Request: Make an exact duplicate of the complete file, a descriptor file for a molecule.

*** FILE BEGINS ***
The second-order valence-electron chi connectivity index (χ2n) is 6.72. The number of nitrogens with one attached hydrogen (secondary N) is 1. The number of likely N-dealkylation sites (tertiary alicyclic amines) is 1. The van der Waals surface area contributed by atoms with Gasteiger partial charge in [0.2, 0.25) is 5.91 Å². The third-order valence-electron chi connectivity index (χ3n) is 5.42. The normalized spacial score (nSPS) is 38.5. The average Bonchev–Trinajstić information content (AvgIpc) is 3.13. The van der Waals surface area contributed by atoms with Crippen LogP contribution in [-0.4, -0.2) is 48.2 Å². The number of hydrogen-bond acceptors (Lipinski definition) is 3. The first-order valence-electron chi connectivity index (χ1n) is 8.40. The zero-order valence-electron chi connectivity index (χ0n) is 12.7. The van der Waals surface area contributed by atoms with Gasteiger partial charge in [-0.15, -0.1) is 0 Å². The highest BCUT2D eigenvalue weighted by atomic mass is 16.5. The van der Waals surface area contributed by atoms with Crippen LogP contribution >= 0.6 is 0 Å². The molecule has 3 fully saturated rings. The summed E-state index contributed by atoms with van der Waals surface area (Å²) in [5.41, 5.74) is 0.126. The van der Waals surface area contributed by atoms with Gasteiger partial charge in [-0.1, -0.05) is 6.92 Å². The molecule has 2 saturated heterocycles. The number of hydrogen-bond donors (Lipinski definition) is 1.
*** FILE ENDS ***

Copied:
The second-order valence-electron chi connectivity index (χ2n) is 6.72. The number of nitrogens with one attached hydrogen (secondary N) is 1. The number of likely N-dealkylation sites (tertiary alicyclic amines) is 1. The van der Waals surface area contributed by atoms with Gasteiger partial charge in [0.2, 0.25) is 5.91 Å². The third-order valence-electron chi connectivity index (χ3n) is 5.42. The normalized spacial score (nSPS) is 38.5. The average Bonchev–Trinajstić information content (AvgIpc) is 3.13. The van der Waals surface area contributed by atoms with Crippen LogP contribution in [-0.4, -0.2) is 48.2 Å². The number of hydrogen-bond acceptors (Lipinski definition) is 3. The first-order valence-electron chi connectivity index (χ1n) is 8.40. The zero-order valence-electron chi connectivity index (χ0n) is 12.7. The van der Waals surface area contributed by atoms with Gasteiger partial charge in [-0.15, -0.1) is 0 Å². The highest BCUT2D eigenvalue weighted by atomic mass is 16.5. The van der Waals surface area contributed by atoms with Crippen LogP contribution >= 0.6 is 0 Å². The molecule has 3 fully saturated rings. The summed E-state index contributed by atoms with van der Waals surface area (Å²) in [5.41, 5.74) is 0.126. The van der Waals surface area contributed by atoms with Gasteiger partial charge in [-0.1, -0.05) is 6.92 Å². The molecule has 2 saturated heterocycles. The number of hydrogen-bond donors (Lipinski definition) is 1.